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`Obama-nomics 2.0` to dictate US economic policy in 2nd term
JANUARY 21, 2013 01:04  
Under 밢bama-nomics 2.0, expansion of the national debt ceiling, tax hikes and reduced government spending will immediately emerge as hot issues. After they are concluded to a certain extent in the first half of this year, the shape of economic policy for Obama`s second term will likely show.

Most experts say the administration will seek expansion of social overhead capital, revival of U.S. manufacturing, creation of jobs through energy industry reform, and implementation of a drive to expand exports in his second term.

○ Strong pressure on GOP in fiscal negotiations

President Obama signed an agreement on the so-called fiscal cliff early this year to end a looming crisis, but this was merely a stop-gap measure. The administration and Republicans managed to narrow differences over tax rates, as the Republican Party accepted a tax increase on high income earners raking in a combined annual income of 450,000 U.S. dollars per couple from 35 percent to 39.6 percent in their talks on the fiscal cliff. Both sides had been discussing adjustment of tax rates and reduction of fiscal spending.

But they also shelved for two months negotiations on an automatic cut in fiscal spending by 110 billion dollars every year to reduce the fiscal deficit by 1.2 trillion dollars over the next 10 years. In addition, they must agree on raising the national debt ceiling, which will likely reach its limit around mid-February, and the government budget.

The president`s economic team and Democrats are expected to strongly pressure Republicans on these issues. After President Obama expressed a hardline stance Tuesday in saying the expansion of the debt ceiling is not subject to negotiations, the Republicans suggested a plan on a three-month temporary expansion of the debt Friday.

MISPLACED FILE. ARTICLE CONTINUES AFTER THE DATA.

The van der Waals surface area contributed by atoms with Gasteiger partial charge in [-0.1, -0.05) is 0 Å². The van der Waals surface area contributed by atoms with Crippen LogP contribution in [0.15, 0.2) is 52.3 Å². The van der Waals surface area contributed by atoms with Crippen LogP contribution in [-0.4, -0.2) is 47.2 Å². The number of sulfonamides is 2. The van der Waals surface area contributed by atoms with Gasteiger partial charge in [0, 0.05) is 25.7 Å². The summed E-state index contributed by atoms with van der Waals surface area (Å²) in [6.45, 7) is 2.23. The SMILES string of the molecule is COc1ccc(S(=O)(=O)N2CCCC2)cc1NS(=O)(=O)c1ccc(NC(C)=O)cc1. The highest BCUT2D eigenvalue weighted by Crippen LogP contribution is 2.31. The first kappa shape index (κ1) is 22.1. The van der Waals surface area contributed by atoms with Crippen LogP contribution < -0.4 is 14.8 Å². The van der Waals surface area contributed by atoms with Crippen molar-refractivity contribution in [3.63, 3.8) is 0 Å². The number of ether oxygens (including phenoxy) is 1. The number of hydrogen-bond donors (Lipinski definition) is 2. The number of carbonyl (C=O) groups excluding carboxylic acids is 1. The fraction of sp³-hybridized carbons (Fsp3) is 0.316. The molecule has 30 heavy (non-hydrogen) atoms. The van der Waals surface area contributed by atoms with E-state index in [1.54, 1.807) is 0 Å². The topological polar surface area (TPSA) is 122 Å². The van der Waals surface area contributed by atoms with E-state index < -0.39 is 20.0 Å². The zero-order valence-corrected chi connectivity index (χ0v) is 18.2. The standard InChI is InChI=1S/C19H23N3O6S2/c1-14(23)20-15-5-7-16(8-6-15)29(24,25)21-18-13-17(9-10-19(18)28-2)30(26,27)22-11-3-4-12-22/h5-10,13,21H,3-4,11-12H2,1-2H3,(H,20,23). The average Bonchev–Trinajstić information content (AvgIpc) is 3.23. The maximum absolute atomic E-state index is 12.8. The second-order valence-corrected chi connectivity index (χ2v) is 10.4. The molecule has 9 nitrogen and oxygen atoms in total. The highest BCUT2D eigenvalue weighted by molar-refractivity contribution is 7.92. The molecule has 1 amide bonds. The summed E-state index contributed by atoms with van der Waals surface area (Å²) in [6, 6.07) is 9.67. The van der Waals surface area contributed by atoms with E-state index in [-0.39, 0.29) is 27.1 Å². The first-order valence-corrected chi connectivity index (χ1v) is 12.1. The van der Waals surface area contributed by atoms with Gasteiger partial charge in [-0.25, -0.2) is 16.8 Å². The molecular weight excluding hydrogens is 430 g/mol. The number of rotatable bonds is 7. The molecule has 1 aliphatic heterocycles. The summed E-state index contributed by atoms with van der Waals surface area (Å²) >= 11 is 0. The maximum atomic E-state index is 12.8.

The Republican Party seems to be losing ground in talks over a higher ceiling again after negotiations over the fiscal cliff. But the talks will hardly be smooth because the Republicans stick to their earlier stance that social welfare spending, including Medicare, should be drastically reduced.

○ Revival of growth potential considered key task

A law on creating two million jobs through 2014 that President Obama announced in his speech to Congress in September 2011 will likely be enacted. On Nov. 27 last year soon after securing his second term, as an initial economic stimulus, he presented an employment subsidy policy for subsidizing from state coffers 10 percent of the hike in wages, which are caused by new hires and a raise for existing employees. In addition, he announced a plan to revive the struggling U.S. manufacturing sector by trying to bring back the overseas plants of American companies back to the country.

○ GOP cooperation to determine president`s success or failure

In the end, whether the president can implement his ambitious plan to revive U.S. growth potential depends on how positively Congress, especially the Republican Party, will cooperate with his initiatives. Consultations with Republicans are essential as the president tries to secure budget to create jobs, but Republicans, who put top priority on securing fiscal soundness through reduced spending, will likely reject the move if certain conditions are not met.

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